The name Plantaggenett was brought to England
in the wave of migration that followed the Norman Conquest
of 1066. It is a name for a gardener
as the name was originally derived from the Old English word plant
meaning plant, or young tree.
Early Origins of the Plantaggenett family
The surname Plantaggenett was first found in London where they held a family seat
being descended from Fulk, the Count of Anjou
, whose descendants were exemplified by the Emperor, Henry V of Germany
. Geoffrey Plantagenet (1113-1151,) Count of Anjou, was the father of Henry II of England
. Henry ascended the English throne and thus began the Plantagenet dynasty. He bore the three royal lines which continued until the time of Edward III who added a crest of another lion. The eventual heiress of this house was the Princess Elizabeth of York, daughter of Edward IV, and Queen of Henry VII. Many junior lines abounded.
The parish of Great Sandall in Yorkshire has an interesting footnote about this illustrious family. "This place is of high antiquity, and was long the baronial seat of the lords of Wakefield, of whom John Plantagenet, the last Earl of Warren, erected a strong castle here about the year 1320, which in the reign of Edward III. was occupied by Edward Balliol, one of the competitors for the throne of Scotland. The castle became the property of Richard Plantagenet, Duke of York, who fell in the battle of Wakefield, in 1460; and was subsequently the residence of his son, Richard, Duke of Gloucester, afterwards Richard III. During the war in the reign of Charles I., it was held for the king, but was ultimately surrendered to the republican forces in 1645, and in the following year was demolished by order of parliament; the remains are very inconsiderable, scarcely serving to point out the site." CITATION[CLOSE]
Lewis, Samuel, A Topographical Dictionary of England. Institute of Historical Research, 1848, Print.
Early History of the Plantaggenett family
This web page shows only a small excerpt of our Plantaggenett research.Another 253 words (18 lines of text) covering the years 153 and 1533 are included under the topic Early Plantaggenett History in all our PDF Extended History products and printed products wherever possible.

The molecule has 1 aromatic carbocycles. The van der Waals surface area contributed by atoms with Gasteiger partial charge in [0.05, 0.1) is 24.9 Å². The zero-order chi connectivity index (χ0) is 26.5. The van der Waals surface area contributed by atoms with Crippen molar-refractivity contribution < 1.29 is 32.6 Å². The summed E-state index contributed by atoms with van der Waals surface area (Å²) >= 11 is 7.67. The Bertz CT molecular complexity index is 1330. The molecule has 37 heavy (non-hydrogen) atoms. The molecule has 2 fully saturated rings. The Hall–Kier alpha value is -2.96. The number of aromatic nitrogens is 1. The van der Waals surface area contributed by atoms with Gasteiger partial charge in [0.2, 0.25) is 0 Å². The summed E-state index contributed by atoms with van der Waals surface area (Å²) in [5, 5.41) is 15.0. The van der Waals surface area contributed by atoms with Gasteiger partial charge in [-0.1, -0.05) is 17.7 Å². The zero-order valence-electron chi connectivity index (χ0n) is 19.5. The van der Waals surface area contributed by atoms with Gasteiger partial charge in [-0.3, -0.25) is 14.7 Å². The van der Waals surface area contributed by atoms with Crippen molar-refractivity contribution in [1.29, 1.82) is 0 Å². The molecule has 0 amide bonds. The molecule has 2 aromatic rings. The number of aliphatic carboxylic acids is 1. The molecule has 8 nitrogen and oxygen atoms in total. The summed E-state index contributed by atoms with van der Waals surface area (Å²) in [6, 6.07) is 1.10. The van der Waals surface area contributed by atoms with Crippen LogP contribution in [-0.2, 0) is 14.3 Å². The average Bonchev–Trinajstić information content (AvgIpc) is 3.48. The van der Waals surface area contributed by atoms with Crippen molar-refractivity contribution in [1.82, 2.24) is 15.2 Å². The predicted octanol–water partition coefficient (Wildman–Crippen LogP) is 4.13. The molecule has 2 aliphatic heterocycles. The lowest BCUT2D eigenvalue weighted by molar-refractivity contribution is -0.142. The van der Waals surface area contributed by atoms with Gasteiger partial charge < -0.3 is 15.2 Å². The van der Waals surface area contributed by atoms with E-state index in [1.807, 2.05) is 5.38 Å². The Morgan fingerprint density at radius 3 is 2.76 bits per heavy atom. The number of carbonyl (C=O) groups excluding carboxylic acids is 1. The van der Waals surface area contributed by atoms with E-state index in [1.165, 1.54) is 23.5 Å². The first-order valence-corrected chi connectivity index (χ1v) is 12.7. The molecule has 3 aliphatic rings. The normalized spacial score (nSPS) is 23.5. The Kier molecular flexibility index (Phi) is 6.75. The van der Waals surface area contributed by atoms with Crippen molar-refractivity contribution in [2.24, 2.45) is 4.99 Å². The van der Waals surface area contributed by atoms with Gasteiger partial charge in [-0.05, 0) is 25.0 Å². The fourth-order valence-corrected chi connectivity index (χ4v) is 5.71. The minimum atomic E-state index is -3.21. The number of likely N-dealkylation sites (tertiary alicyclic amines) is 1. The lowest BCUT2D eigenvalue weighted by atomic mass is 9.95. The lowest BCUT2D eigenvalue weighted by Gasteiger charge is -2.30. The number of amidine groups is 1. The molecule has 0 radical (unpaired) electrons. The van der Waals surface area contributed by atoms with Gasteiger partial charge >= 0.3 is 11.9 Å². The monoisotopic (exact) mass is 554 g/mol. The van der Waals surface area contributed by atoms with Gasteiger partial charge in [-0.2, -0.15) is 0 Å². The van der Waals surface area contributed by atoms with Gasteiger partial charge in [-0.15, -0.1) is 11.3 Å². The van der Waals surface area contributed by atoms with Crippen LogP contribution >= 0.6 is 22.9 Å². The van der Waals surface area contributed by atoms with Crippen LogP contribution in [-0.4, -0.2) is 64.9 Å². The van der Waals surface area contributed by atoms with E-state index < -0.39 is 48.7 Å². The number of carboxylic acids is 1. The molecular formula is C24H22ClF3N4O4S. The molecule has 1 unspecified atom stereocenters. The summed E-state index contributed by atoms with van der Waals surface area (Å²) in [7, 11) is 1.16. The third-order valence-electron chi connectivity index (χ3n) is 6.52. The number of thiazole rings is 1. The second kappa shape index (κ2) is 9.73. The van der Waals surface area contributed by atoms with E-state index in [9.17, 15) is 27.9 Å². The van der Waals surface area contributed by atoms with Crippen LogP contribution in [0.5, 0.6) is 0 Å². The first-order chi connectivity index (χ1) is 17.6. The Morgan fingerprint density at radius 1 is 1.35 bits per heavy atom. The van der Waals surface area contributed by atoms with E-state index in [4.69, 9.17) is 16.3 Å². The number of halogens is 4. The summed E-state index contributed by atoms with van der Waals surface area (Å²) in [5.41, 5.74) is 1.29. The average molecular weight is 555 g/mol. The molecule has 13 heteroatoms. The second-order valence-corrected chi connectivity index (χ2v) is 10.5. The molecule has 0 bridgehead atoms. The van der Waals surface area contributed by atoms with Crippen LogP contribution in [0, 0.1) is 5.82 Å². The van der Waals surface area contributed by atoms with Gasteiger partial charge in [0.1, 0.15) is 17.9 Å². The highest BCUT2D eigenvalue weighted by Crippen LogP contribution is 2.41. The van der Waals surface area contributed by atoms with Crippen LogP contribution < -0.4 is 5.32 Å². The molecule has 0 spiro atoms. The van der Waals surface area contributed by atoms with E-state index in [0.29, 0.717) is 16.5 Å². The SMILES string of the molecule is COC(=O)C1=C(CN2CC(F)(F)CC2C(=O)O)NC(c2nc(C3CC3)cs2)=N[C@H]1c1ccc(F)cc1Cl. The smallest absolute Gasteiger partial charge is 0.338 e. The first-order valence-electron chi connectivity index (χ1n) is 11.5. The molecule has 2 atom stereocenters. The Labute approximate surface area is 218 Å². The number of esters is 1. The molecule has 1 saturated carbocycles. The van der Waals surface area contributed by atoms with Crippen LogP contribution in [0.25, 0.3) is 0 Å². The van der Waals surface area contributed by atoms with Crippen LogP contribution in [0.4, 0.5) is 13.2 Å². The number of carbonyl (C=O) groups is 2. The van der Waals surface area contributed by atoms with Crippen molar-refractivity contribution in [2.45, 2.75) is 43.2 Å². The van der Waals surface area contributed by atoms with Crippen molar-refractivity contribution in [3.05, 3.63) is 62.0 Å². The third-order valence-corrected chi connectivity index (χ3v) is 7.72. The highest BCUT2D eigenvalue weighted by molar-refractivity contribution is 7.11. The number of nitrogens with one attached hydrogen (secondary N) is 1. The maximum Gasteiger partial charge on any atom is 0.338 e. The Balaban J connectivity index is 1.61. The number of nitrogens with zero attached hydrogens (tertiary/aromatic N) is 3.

Plantaggenett Spelling Variations
Before English spelling was standardized a few hundred
years ago, spelling variations
of names were a common occurrence. Elements of Latin, Norman French and other languages became incorporated into English throughout the Middle Ages, and name spellings changed even among the literate. The variations of the surname Plantaggenett include Plantaggenett, Plantagenet, Plant, Plante and others.
Early Notables of the Plantaggenett family (pre 1700)
More information is included under the topic Early Plantaggenett Notables in all our PDF Extended History products
and printed products wherever possible.
Migration of the Plantaggenett family to Ireland
Some of the Plantaggenett family moved to Ireland
, but this topic is not covered in this excerpt.Another 39 words (3 lines of text) about their life in Ireland is included in all our PDF Extended History products and printed products wherever possible.
Migration of the Plantaggenett family to the New World and Oceana
at this time, the uncertainty of the political and religious environment of the time caused many families to board ships for distant British colonies in the hopes of finding land and opportunity, and escaping persecution. The voyages were expensive, crowded, and difficult, though, and many arrived in North America sick, starved, and destitute. Those who did make it, however, were greeted with greater opportunities and freedoms that they could have experienced at home. Many of those families went on to make important contributions to the young nations in which they settled. Early immigration records have shown some of the first Plantaggenetts to arrive on North American shores: Thomas Plant who settled in Virginia in 1670; Elizabeth Plant settled in Maryland in 1723; Matthew Plant settled in Virginia in 1635; James Plant settled in Philadelphia, Pennsylvania in 1841.